The Itch That Rashes

Myths, Misconceptions, and Education in Eczema Management

Jeanne Findlay, CPNP, CCRP, DNP; Bernard A. Cohen, MD


February 02, 2011

Assessment: Examination and Testing

Physical Examination

Maria is a well-nourished, well-developed child who appears her stated age and is in no acute distress.

Head: normal hair density and distribution on scalp without excoriations or scale
Ears: tympanic membranes lucent bilaterally
Nose: no rhinorrhea
Throat: without redness or exudates
Neck: no lymphadenopathy
Chest: clear bilaterally
Cardiac: regular rate and rhythm without murmur
Skin: symmetrically distributed, scaly patches in ear creases along with an ill-defined pink, scaly, excoriated patch at the nape of her neck; symmetrically distributed erythematous, scaly, excoriated patches on anterior and posterior trunk; antecubital creases of the elbows, wrists, and dorsum of hands with pink, scaly, excoriated patches; popliteal creases of the knees, shins, ankles, and tops of feet with similar irritated skin patches.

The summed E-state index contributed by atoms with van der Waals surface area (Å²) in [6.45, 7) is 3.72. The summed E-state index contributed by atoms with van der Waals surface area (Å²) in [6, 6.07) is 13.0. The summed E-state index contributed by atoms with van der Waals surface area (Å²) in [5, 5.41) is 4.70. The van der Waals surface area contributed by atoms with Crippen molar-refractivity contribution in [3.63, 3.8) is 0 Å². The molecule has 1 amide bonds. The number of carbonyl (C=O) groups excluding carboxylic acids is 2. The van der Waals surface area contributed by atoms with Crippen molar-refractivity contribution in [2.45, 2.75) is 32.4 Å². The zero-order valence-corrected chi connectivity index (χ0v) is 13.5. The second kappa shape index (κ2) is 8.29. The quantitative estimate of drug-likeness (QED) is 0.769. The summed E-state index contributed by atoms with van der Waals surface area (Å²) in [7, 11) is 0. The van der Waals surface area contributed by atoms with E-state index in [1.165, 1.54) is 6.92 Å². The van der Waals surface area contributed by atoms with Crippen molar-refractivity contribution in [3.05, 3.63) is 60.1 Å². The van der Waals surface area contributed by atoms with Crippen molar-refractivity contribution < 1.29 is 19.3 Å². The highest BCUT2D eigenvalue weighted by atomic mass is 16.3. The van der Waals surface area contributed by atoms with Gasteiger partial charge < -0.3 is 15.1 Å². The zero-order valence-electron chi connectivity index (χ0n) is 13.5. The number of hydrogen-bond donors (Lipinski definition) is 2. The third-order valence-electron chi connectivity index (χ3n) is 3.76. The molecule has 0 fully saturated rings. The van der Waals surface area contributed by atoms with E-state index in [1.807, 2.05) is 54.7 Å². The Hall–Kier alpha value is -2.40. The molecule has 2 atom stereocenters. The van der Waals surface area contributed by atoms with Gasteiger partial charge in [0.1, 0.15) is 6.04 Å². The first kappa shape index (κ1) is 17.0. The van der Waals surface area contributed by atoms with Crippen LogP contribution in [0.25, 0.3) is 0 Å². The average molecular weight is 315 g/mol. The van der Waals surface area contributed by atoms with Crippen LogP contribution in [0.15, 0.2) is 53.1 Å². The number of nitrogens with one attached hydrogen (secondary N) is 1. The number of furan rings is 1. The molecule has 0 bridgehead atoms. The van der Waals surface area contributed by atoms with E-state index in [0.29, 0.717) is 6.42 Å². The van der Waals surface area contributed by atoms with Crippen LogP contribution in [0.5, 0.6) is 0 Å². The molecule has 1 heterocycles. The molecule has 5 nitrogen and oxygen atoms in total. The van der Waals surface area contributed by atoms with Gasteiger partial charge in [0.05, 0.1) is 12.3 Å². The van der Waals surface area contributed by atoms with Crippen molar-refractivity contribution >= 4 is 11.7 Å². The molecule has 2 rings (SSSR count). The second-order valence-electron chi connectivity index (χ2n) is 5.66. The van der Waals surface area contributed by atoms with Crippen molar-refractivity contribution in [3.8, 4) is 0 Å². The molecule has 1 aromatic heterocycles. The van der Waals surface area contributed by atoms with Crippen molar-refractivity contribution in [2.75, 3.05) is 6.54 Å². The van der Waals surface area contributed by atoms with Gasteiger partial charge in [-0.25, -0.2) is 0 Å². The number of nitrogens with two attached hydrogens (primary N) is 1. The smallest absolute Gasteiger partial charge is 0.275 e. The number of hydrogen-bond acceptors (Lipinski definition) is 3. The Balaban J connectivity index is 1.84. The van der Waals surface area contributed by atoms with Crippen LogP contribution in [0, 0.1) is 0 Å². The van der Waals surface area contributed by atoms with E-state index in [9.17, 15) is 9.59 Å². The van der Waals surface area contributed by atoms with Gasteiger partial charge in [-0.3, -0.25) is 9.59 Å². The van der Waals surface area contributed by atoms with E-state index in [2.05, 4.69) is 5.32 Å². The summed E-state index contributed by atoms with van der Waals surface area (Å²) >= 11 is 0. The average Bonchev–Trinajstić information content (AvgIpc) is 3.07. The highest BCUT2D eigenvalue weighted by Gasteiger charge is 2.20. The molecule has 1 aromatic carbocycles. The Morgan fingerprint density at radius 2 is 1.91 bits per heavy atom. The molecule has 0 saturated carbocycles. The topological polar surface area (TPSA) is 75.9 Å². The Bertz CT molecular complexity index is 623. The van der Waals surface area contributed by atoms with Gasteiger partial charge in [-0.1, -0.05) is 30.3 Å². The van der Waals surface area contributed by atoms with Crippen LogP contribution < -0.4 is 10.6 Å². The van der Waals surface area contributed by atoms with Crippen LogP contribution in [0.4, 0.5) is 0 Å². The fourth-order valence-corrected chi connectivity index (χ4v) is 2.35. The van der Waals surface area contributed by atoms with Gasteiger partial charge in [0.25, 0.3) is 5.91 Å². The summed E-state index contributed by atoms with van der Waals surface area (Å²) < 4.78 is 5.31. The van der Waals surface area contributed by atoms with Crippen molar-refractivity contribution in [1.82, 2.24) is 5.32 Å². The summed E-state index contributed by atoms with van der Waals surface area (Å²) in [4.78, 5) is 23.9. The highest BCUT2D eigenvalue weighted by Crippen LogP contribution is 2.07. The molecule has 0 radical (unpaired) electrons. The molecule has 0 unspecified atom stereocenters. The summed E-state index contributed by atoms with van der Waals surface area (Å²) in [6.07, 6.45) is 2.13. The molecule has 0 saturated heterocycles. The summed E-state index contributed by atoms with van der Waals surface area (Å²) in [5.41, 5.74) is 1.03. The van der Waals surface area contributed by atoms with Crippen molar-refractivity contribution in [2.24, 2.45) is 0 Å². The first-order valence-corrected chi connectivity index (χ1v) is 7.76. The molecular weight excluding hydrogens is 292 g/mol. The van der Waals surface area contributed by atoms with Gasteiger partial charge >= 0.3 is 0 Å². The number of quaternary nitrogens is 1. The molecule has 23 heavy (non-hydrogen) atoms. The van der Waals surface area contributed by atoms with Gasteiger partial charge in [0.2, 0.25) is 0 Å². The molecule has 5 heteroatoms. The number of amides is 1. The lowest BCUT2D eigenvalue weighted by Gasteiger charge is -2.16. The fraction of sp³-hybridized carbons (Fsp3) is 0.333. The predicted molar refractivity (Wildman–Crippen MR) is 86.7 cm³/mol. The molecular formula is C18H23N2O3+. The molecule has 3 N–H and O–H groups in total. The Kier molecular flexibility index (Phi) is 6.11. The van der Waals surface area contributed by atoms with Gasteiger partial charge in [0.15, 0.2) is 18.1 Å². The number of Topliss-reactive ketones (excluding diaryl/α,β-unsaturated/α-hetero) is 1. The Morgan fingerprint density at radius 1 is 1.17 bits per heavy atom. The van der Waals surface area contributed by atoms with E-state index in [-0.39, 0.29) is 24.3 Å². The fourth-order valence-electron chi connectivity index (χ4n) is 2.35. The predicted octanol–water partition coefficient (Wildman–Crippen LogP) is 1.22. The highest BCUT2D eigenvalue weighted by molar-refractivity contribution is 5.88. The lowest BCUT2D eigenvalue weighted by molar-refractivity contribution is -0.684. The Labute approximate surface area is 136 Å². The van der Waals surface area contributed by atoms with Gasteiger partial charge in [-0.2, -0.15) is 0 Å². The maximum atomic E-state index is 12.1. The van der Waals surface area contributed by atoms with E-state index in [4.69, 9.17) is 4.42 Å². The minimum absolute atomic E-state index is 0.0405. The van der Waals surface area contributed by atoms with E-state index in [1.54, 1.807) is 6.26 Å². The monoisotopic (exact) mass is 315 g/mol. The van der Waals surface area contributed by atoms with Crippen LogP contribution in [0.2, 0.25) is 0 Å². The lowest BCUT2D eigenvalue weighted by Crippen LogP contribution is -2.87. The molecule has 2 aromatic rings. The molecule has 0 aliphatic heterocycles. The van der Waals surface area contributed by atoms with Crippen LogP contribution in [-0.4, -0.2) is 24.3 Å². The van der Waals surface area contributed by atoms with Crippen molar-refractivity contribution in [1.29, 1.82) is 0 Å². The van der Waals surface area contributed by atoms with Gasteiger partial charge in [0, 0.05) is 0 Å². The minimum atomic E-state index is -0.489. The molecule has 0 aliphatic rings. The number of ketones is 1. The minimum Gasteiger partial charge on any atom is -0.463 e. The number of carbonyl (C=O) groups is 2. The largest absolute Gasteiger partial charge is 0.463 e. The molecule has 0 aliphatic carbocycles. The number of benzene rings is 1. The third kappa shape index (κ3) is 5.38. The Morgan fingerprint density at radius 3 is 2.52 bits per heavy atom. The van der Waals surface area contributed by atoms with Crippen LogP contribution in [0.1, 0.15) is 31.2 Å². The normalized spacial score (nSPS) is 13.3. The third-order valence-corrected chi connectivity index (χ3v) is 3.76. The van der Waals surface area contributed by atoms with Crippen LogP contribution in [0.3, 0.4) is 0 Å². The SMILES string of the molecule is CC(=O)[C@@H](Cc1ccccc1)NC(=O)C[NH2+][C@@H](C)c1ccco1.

Differential Diagnosis

  • Atopic dermatitis (AD);

  • Bed bugs;

  • Scabies;

  • Psoriasis;

  • Tinea corporis; and

  • Impetigo.

Diagnostic Evaluation

Commonly ordered tests include:

  • Bacterial skin culture to rule out impetigo or superinfected skin lesions that may require oral antibiotics; and

  • Fungal skin culture to rule out dermatophyte infection and/or skin scraping for microscopy with mineral oil to rule out scabies.


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